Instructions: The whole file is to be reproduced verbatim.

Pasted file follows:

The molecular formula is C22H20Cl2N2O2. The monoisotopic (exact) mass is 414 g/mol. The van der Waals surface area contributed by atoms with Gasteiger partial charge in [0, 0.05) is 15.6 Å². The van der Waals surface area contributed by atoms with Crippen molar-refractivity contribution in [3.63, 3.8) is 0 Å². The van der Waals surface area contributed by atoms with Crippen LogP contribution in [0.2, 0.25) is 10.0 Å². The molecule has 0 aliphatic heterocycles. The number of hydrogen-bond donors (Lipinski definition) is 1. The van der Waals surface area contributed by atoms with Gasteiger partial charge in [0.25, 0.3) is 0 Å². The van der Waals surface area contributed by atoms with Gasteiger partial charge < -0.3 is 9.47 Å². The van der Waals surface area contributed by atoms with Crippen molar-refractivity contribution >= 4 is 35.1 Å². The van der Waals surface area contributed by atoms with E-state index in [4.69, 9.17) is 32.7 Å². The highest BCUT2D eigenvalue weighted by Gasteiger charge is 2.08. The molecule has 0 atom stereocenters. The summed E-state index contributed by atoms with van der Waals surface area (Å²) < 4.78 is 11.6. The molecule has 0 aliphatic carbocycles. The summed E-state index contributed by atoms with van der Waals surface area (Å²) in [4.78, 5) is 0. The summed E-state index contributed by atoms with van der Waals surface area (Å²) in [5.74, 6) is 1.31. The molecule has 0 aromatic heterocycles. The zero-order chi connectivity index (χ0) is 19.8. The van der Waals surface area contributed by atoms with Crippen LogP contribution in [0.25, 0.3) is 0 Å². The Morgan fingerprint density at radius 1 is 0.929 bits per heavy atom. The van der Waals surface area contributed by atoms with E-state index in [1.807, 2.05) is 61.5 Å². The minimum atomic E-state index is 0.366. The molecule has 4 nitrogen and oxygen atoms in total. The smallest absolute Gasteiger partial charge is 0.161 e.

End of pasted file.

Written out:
The molecular formula is C22H20Cl2N2O2. The monoisotopic (exact) mass is 414 g/mol. The van der Waals surface area contributed by atoms with Gasteiger partial charge in [0, 0.05) is 15.6 Å². The van der Waals surface area contributed by atoms with Crippen molar-refractivity contribution in [3.63, 3.8) is 0 Å². The van der Waals surface area contributed by atoms with Crippen LogP contribution in [0.2, 0.25) is 10.0 Å². The molecule has 0 aliphatic heterocycles. The number of hydrogen-bond donors (Lipinski definition) is 1. The van der Waals surface area contributed by atoms with Gasteiger partial charge in [0.25, 0.3) is 0 Å². The van der Waals surface area contributed by atoms with Gasteiger partial charge < -0.3 is 9.47 Å². The van der Waals surface area contributed by atoms with Crippen molar-refractivity contribution >= 4 is 35.1 Å². The van der Waals surface area contributed by atoms with E-state index in [4.69, 9.17) is 32.7 Å². The highest BCUT2D eigenvalue weighted by Gasteiger charge is 2.08. The molecule has 0 atom stereocenters. The summed E-state index contributed by atoms with van der Waals surface area (Å²) < 4.78 is 11.6. The molecule has 0 aliphatic carbocycles. The summed E-state index contributed by atoms with van der Waals surface area (Å²) in [4.78, 5) is 0. The summed E-state index contributed by atoms with van der Waals surface area (Å²) in [5.74, 6) is 1.31. The molecule has 0 aromatic heterocycles. The zero-order chi connectivity index (χ0) is 19.8. The van der Waals surface area contributed by atoms with Crippen LogP contribution in [0.25, 0.3) is 0 Å². The Morgan fingerprint density at radius 1 is 0.929 bits per heavy atom. The van der Waals surface area contributed by atoms with E-state index in [1.807, 2.05) is 61.5 Å². The minimum atomic E-state index is 0.366. The molecule has 4 nitrogen and oxygen atoms in total. The smallest absolute Gasteiger partial charge is 0.161 e.